"[w]hen there has been a violation of the conditions of a parole, the parole authorities, if they desire to take advantage of it, should proceed with reasonable diligence to issue and execute a warrant for the arrest of the parolee. Failure to do so may result in the waiver of the violation and loss of jurisdiction." (Greene v. Michigan Department of Corrections (6th Cir. 1963), 315 F.2d 546, 547.)
Accordingly, it has also been held that where a charge sufficient to revoke probation has been known for over two years, and absent any deception on the part of the probationer in hiding that offense from the authorities, such delay in initiating revocation proceedings can deny the probationer his rights to due process, for such delay rarely acts to serve the aforesaid interests of either the individual or the State. United States v. Tyler (5th Cir. 1979), 605 F.2d 851, 853.
2 Here, the underlying charges which resulted in revocation were allegedly committed some seven months after appellant was placed on probation, but were not charged in the petition to revoke until nine days after the probationary period would otherwise have run. The initial petition was filed three days before probation would have expired. We need not address the question whether the initial petition tolled the probationary term such that probation could be revoked on the grounds alleged in the amended petition which was filed after the period had run. Rather, we hold that in any event appellant was denied his due process rights guaranteed by the fourteenth amendment of the United States Constitution by the delay in filing an action to revoke his probation as a matter of fundamental fairness.
The State presented no evidence on the initial grounds charged in the petition to revoke. The grounds for revocation were solely the Johnson County drug charges. The testimony of Johnson County sheriff Elry Faulkner showed that he and the State's Attorney had personally discussed appellant's incarceration in the Massac County jail on the drug charges. Also, Massac County sheriff's deputy Freeman Cockrel testified that the State's Attorney received daily a list of all persons being held in the jail, and that this practice was followed during the 73-day period appellant was incarcerated there on the drug charges. The prosecutor's argument that he was new in office and had no knowledge of the Johnson County charges is of no avail for two reasons: First, Sheriff Faulkner clearly testified that he discussed appellant's presence in the county jail with State's Attorney Lowery, and second, we believe that knowledge chargeable to the office of the State's Attorney is chargeable to anyone holding that particular position, as a matter of law as well as good sense.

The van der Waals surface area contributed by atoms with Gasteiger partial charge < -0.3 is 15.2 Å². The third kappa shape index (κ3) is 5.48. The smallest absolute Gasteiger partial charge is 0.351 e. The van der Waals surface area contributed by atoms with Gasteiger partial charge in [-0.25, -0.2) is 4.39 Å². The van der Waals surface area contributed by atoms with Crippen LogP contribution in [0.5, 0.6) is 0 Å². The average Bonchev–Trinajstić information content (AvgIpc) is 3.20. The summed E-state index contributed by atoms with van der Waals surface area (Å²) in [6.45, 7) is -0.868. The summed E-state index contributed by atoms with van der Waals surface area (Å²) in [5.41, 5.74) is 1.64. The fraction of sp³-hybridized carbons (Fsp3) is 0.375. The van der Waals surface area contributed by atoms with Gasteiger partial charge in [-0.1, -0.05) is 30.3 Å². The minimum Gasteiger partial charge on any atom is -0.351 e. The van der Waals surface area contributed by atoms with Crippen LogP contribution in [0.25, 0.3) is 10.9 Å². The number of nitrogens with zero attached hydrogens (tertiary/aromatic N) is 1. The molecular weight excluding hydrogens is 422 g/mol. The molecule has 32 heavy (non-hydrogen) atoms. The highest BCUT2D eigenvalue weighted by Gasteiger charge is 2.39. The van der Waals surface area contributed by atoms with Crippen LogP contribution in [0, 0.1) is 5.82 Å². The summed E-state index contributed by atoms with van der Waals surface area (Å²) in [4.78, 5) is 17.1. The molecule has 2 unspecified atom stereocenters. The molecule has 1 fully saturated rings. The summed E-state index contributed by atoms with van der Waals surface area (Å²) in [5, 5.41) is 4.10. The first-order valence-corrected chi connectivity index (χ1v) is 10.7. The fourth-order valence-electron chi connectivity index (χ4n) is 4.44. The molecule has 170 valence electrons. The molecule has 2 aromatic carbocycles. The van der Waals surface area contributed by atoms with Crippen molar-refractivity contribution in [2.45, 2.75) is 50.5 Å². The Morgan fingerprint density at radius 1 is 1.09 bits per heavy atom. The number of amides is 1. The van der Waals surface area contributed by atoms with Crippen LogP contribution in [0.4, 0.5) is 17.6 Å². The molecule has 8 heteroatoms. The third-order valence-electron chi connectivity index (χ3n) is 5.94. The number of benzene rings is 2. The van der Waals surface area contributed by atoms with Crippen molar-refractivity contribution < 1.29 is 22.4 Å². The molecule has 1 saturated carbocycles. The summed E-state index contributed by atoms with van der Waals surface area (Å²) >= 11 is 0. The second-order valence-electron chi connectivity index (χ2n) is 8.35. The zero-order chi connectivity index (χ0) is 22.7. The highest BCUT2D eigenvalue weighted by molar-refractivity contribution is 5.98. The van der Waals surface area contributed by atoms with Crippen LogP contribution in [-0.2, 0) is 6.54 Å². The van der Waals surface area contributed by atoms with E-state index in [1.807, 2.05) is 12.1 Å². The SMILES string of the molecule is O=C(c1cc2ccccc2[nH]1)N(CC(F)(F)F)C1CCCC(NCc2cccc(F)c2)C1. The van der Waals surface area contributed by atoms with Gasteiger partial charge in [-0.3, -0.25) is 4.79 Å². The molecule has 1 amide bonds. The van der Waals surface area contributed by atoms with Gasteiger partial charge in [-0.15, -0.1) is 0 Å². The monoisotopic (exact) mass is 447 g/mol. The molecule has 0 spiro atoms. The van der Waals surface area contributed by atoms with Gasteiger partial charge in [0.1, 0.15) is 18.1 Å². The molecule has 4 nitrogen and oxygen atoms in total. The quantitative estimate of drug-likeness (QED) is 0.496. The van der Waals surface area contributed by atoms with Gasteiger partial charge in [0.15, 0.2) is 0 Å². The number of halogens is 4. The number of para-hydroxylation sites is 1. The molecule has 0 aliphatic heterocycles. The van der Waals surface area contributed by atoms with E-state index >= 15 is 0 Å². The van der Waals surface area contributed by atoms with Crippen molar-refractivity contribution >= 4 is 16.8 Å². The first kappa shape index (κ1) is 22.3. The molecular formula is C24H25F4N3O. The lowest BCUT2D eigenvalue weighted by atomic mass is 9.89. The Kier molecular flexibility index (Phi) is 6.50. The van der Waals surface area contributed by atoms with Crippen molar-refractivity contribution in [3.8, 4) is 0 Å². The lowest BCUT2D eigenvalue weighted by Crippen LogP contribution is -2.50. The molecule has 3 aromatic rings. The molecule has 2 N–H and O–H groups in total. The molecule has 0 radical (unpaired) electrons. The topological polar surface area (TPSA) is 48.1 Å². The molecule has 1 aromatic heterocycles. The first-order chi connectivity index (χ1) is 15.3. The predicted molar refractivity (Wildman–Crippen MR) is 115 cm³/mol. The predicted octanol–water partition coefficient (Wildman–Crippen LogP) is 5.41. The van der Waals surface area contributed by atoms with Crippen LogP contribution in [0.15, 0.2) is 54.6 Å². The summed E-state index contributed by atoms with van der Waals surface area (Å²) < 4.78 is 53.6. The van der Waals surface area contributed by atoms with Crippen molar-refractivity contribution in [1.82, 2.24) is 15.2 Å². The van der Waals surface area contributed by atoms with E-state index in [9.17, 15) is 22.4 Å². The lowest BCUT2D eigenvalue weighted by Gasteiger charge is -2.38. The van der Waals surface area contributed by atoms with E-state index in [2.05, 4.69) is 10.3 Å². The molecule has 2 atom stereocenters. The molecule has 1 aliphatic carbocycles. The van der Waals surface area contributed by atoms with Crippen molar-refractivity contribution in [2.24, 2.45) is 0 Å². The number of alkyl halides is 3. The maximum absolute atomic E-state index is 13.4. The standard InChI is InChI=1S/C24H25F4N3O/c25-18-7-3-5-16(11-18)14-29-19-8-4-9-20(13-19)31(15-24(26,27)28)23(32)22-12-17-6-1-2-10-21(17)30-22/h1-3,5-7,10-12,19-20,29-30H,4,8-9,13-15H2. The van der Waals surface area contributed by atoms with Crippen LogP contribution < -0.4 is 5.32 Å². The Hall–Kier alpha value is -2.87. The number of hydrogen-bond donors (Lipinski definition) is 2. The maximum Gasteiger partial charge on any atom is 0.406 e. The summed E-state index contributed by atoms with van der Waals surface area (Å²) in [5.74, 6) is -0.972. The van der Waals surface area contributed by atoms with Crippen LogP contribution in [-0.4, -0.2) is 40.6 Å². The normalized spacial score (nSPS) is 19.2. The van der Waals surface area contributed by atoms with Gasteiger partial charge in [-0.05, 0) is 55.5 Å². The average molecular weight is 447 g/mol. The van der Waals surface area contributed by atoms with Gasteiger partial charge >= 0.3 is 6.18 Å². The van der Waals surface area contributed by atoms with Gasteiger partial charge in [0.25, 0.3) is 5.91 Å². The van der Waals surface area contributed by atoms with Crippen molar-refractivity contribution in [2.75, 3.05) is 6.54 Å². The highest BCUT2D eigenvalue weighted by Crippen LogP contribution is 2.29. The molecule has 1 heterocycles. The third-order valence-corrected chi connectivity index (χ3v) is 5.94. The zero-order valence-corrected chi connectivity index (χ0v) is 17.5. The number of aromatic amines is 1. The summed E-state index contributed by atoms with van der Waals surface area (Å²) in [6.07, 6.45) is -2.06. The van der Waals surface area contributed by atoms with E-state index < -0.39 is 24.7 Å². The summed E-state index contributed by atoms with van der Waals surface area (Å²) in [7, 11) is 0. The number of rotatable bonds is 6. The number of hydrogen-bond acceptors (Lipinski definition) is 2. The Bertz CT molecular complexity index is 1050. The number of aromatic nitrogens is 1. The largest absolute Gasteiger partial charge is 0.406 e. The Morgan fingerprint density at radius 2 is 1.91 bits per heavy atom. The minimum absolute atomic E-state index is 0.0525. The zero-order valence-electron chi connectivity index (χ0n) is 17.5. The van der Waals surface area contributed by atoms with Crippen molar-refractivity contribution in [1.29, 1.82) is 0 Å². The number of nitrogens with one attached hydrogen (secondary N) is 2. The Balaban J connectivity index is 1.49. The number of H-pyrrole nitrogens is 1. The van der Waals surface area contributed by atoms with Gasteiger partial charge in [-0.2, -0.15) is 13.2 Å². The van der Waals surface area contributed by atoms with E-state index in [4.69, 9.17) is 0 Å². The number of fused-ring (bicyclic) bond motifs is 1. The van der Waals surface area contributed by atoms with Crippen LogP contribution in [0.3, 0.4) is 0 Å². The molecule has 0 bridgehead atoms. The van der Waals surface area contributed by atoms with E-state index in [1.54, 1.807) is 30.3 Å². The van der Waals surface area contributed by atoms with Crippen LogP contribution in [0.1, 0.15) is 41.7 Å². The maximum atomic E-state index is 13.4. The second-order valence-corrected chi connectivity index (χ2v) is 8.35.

Therefore, we find no good reason for the 17-month delay between the underlying offenses and the action taken to revoke appellant's probation. Appellant served the remainder of his probation without incident so far as the record indicates, and he paid off the remainder of his $1000 fine before the probationary term expired. There was no deceit on his part regarding the drug offenses (United States v. Sciuto (7th Cir. 1976), 531 F.2d 842, 847); on the contrary, the State's Attorney's office had knowledge as early as September 1977 that appellant had been charged with these offenses. To revoke his probation under these circumstances would fail to satisfy the established guideline that "probation should be revoked only in those instances in which the offender's behavior demonstrates that he or she `cannot be counted on to avoid antisocial activity.' Morrissey v. Brewer, supra, 408 U.S. at 479, 92 S.Ct. at 2599." (United States v. Reed (8th Cir. 1978), 573 F.2d 1020, 1024.) Accordingly, on the facts of this case, we find the revocation of probation to be erroneous.
Thus having disposed of the case on this single issue, we need not address the remaining contentions raised by appellant. Therefore, we reverse the judgment of the circuit court.
JONES, P.J., and KASSERMAN, J., concur.
© 2002 VersusLaw Inc.